STILLWATER – Marcus Smart came back to win.
The NBA fame and fortune, ballin’ with the big boys, even taking on LeBron James and Kevin Durant — all that was put on hold, in part because of what happened last March in the NCAA Tournament, when Oklahoma State was quickly ushered out by Oregon.
“Oh man, that motivates me a lot,” Smart said this week. “I didn’t like that feeling at all. That’s one of the reasons I came back. So I’m going to do everything in my ability to make sure that doesn’t happen again.”
That’s what Smart’s return season has essentially come down to, after so many missteps for him and his team.
Off to sunny Southern California, maybe Smart can discover some warmth for this cold and often dark season.
By winning when it matters most, beginning with OSU’s next NCAA Tournament opportunity on Friday against Gonzaga.
“This team’s suffered a lot of ups and downs, mainly a lot of downs,” Smart said. “The only way to go for us is up. That’s how we’re looking at it.”
Coming back hasn’t gone according to script, not for Smart or for the Cowboys. He was pegged for all the national player of the year awards, yet didn’t even repeat as Big 12 Player of the Year. OSU was pegged as a national title contender, naturally with Smart leading the way, amid the added appeal of a trip to the Final Four in Arlington, Texas, back home in the Metroplex.
That’s how all the dots connected on paper.
Instead, the season became marked by wrong-way detours for OSU.
Injury. Distractions. Slumps. Suspensions.
As a result, too much losing resulted in too much pressure on Smart — although much of it internal — and too little fun.
On top of that, he’d been tagged a villain, mocked by opposing students as a perceived “flopper” and jeered by Kansas fans who neither appreciated his backflip on their bird a year ago, nor his wait-and-see approach to beloved newcomer Andrew Wiggins in the preseason.
Smart has regularly shrugged off the bad-guy perceptions. Same with the negative attention from enemy fans, which he considers a sign of respect.
“I think he should embrace it,” said Cowboys senior Markel Brown. “It’s college basketball. It’s a fun atmosphere. Everyone’s gunning for him. I think he should embrace the fact that he’s being looked at in that type of way.
“If you ask me, that’s fun. I like messing with the crowd and things like that. I don’t see it as a problem and I don’t think he should.”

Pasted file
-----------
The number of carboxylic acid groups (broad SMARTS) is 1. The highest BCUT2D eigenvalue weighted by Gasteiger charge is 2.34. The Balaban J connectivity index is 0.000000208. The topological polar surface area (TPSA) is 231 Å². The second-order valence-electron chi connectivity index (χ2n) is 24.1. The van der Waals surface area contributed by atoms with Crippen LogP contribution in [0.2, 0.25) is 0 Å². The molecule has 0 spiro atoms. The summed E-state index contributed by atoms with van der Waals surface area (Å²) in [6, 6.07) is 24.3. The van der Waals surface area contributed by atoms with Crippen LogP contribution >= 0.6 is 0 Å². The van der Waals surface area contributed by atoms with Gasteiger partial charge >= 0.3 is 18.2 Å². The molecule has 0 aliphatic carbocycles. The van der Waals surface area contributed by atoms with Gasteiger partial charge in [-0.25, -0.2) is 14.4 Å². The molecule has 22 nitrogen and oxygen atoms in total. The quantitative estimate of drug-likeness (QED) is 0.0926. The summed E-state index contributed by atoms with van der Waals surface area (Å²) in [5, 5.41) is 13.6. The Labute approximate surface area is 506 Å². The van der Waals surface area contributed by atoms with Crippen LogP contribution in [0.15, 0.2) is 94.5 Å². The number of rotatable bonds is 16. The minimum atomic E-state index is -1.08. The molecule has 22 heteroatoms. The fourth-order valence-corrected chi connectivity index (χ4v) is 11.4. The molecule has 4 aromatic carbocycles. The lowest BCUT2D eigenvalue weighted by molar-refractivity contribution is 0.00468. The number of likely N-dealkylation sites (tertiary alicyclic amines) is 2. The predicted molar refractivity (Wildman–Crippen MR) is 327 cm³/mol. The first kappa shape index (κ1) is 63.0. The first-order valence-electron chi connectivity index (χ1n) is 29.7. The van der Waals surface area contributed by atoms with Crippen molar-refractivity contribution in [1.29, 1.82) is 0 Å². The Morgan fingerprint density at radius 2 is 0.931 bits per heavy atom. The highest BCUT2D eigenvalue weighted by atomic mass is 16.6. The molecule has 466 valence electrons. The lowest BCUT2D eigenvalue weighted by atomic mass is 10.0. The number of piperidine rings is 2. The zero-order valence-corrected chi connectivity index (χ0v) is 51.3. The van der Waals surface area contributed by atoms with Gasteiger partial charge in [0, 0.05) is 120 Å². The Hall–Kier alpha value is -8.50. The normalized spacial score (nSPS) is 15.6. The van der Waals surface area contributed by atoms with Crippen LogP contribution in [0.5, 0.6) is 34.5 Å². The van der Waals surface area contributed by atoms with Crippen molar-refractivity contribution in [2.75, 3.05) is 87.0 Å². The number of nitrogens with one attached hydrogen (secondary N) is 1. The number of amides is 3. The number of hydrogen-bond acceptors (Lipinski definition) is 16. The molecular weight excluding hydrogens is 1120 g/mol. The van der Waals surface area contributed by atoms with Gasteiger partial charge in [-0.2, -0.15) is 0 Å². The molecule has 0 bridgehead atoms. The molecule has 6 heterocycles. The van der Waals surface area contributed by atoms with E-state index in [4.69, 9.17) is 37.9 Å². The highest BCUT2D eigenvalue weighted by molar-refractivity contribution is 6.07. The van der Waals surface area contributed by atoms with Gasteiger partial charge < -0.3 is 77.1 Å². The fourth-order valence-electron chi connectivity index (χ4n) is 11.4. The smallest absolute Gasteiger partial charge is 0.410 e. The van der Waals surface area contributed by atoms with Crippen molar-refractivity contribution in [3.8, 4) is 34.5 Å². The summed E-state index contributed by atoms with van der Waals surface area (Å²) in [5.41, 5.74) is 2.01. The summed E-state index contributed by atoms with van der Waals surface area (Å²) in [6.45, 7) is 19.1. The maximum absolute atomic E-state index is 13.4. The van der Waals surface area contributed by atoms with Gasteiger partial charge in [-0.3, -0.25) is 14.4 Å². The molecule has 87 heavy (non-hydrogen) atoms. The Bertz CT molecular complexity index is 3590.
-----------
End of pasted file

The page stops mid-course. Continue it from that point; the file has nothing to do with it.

Still, Smart is human. And the stress and strain, at times, has been noticeable.
After the Cowboys’ overtime loss to Kansas in the Big 12 Tournament, Smart allowed a glimpse of his edgy side, free-flowing a bit as reporters surrounded him in the locker room. One writer pressed him on if the NCAA Tournament would define his legacy.
“I think my legacy is already defined,” he said. “I’m a hard worker. Player. Teammate. I like to make my teammates better. I’m kind, but like Kevin Durant said, ‘Don’t let the kindness fool you. Don’t take it for weakness.’
“Between those lines I talk trash. I’m physical. I don’t respect you. But if you fall down, I’ll help you up. I’ll shake your hand. If you’re hurt, I’ll check on you and make sure you’re all right.
“Off the court, I’m one of the kindest people you’ll ever meet. But on the court, I’m a pest. I know a lot of teams know and understand that.”
Within all that lies Smart’s utter disdain for losing. It’s all but unacceptable to him, making him the anti-AAU product of today’s summer programs.
And that’s why this weekend means so much, not in terms of legacy, but satisfaction.
Out in San Diego, maybe he can just be Marcus Smart again. There won’t be any student sections targeting No. 33. Maybe the laid-back locals will appreciate and enjoy just having him there.
And maybe Smart can finally appreciate coming back.
“It’s coming to an end here shortly,” said Phil Forte, Smart’s closest confidant. “I think he’s trying to enjoy it all and soak it all in. He’s not going to know when his last game is, so he’s going to go out there and have fun and enjoy being a college basketball player for a little while longer.”